Deception In Othello
One may readily perceive the theme of Shakespeare’s “Othello” as deception. Deception appears many times in Othello, but in almost every incident the degree of deception is different. Deception is to “deceive another, illusion, or fraud” (Webster’s New World Pocket Dictionary 69), which is seen as a wrongful act. However, deception may be used to protect someone from getting hurt therefore being used with good intentions.
The very first act of deception is done by the character Desdemona. Desdemona hides her relationship with Othello from her father, knowing he will disapprove due to Othello’s race. Brabantio says, “O, she deceives me/Past thought!” (1.1.163-164). Desdemona’s reasoning for deceiving her father was to protect him. “Desdemona’s devotion to her husband is almost superhuman, as is her courage in marrying him over the objections of her father, the Venetian senator Brabantio.” (Andrews 132). She knew her father would eventually find out the truth, but she felt that by hiding her relationship with Othello, she would be delaying the inevitable pain which her father was going to feel. Since Desdemona loved her father, her deception was done with only good hearted intentions.
Desdemona again deceives another, but this time it is her husband, Othello. Othello asks Desdemona for a handkerchief which he gave to her, for he had suspicions she was cheating on him. When asked about the whereabouts of the handkerchief, Desdemona deceives Othello by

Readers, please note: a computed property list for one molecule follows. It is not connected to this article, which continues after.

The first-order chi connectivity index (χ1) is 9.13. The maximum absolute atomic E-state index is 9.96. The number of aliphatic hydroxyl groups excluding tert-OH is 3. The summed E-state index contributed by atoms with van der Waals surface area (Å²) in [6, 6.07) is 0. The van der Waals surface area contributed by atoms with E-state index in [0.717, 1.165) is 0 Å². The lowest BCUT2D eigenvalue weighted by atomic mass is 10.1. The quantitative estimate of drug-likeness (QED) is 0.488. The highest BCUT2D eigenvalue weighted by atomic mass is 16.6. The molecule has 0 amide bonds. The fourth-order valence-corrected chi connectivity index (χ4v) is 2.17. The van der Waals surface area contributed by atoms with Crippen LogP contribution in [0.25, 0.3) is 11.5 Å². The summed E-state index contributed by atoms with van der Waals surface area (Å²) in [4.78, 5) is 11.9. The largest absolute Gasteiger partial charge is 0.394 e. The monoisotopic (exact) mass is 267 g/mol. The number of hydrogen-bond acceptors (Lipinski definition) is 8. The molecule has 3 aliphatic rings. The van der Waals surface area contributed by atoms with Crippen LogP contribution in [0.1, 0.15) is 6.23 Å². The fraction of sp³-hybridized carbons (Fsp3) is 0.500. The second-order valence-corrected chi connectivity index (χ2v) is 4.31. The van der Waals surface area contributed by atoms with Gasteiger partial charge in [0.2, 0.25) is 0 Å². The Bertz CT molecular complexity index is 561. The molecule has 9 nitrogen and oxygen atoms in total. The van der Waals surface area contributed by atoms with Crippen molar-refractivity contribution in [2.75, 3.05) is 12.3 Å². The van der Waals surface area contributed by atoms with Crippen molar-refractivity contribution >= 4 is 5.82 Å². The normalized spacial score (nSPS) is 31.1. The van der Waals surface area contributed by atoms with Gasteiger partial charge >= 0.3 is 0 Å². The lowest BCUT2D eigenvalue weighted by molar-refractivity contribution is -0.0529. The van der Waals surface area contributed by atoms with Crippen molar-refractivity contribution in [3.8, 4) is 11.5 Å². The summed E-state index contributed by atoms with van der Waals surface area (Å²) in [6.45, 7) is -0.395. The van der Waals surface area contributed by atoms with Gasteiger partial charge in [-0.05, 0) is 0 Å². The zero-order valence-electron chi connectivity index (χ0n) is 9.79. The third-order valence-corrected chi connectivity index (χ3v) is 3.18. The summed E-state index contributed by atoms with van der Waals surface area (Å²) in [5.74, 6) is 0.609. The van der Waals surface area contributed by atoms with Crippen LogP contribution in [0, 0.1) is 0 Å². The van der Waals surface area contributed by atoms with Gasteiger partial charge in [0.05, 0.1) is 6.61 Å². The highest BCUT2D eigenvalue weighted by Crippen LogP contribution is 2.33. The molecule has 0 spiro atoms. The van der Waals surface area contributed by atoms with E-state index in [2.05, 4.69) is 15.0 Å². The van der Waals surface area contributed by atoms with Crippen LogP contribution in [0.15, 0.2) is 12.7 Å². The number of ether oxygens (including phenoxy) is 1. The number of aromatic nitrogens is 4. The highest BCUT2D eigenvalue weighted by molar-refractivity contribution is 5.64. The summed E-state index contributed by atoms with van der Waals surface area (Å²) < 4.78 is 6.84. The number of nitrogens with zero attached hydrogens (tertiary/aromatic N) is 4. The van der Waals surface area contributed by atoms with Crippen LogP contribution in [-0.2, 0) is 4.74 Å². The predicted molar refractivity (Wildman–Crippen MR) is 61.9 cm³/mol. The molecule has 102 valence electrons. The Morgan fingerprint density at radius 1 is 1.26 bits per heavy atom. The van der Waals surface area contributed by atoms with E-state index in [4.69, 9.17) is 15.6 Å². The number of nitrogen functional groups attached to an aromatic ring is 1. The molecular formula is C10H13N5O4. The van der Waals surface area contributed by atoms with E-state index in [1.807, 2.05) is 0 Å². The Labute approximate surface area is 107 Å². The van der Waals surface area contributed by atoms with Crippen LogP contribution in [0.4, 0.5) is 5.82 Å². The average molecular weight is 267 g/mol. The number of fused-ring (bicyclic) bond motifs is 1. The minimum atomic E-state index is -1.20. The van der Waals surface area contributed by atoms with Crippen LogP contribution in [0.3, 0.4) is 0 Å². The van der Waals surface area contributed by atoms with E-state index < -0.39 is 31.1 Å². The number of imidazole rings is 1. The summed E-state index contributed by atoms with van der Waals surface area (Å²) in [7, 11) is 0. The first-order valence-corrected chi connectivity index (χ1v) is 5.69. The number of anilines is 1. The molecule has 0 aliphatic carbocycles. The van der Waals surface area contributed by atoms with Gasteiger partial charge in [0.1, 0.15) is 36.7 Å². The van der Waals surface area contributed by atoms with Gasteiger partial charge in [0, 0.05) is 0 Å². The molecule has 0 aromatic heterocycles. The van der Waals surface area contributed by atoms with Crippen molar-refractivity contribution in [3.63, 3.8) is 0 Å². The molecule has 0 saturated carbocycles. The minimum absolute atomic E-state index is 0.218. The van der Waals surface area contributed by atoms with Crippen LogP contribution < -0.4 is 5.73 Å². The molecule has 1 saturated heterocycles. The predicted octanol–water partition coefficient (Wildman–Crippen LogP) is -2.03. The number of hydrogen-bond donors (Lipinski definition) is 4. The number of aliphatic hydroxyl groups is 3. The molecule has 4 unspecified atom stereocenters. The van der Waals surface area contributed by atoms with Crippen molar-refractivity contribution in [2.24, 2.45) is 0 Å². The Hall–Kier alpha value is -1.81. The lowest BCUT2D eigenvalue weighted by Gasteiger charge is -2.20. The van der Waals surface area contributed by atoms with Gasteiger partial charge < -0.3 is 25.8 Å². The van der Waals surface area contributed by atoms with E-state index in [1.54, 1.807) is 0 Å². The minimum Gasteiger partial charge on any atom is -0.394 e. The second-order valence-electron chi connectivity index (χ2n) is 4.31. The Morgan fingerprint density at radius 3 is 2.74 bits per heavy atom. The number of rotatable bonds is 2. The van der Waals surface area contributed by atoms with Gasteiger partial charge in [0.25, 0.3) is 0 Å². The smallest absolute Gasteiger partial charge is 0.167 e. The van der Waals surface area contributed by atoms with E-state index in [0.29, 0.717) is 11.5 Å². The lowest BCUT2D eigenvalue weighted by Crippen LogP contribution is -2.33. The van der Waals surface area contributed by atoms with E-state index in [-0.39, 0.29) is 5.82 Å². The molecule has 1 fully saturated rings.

saying, “I have it not about meIt is not lost” (3.4.52-83). “Iago convinces him [Othello] that the innocently dropped handkerchief was actually given to Cassio (who in turn gives the handkerchief to Bianca) by Desdemona.” (Dominic 339). She tells him a flat out lie, but again, with good intentions. Desdemona loves Othello and did not want him to get angry. She thought she had just misplaced the handkerchief, and that she would soon find it, but if she told Othello she had lost it, he would become furious.
Not all acts of deception are done with intentions of protecting one you love. The character who always had bad intentions in his deception is Iago. Iago deceives many people in the play and can be compared to the devil. One incident in which Iago deceives someone is when he tricks Othello into thinking he is talking with Cassio about Desdemona, when he is actually talking about Bianca.
Iago: “Ply Desdemona well and you are sure on’t. Now if this suit lay in Bianca’s power, how quickly should you speed!”
Cassio: “Alas, poor caitiff! “Look, how he [Othello] laughs already!” (4.1.106- 109)
Iago told Othello that he would discuss Desdemona with Cassio, and that he would talk about the affair. Iago does not do this, and instead he talks about Bianca with Cassio, and Cassio laughs at things Iago says. Othello sees Cassio laughing and just assumes he is laughing at Desdemona, which in return upsets him very much. Iago used several tactics to set up Othello for deception in this case.
Though deception is defined as malicious, trickery, cheating, and as a sham, it is evident that deception can be good through its intentions. Desdemona’s deceptions were done in order to
protect those she loved, while Iago was out to hurt. This too shows that deception is an evil act
with an outcome intended to hurt someone. Deception itself is immoral, yet it is found to be common everyday. However, if one was to deceive another in order to protect them from getting hurt, is it alright? Clearly the truth is being neglected, which is of the up most importance in a relationship. Therefore, deception with good or bad intentions should be viewed as a wrongful act.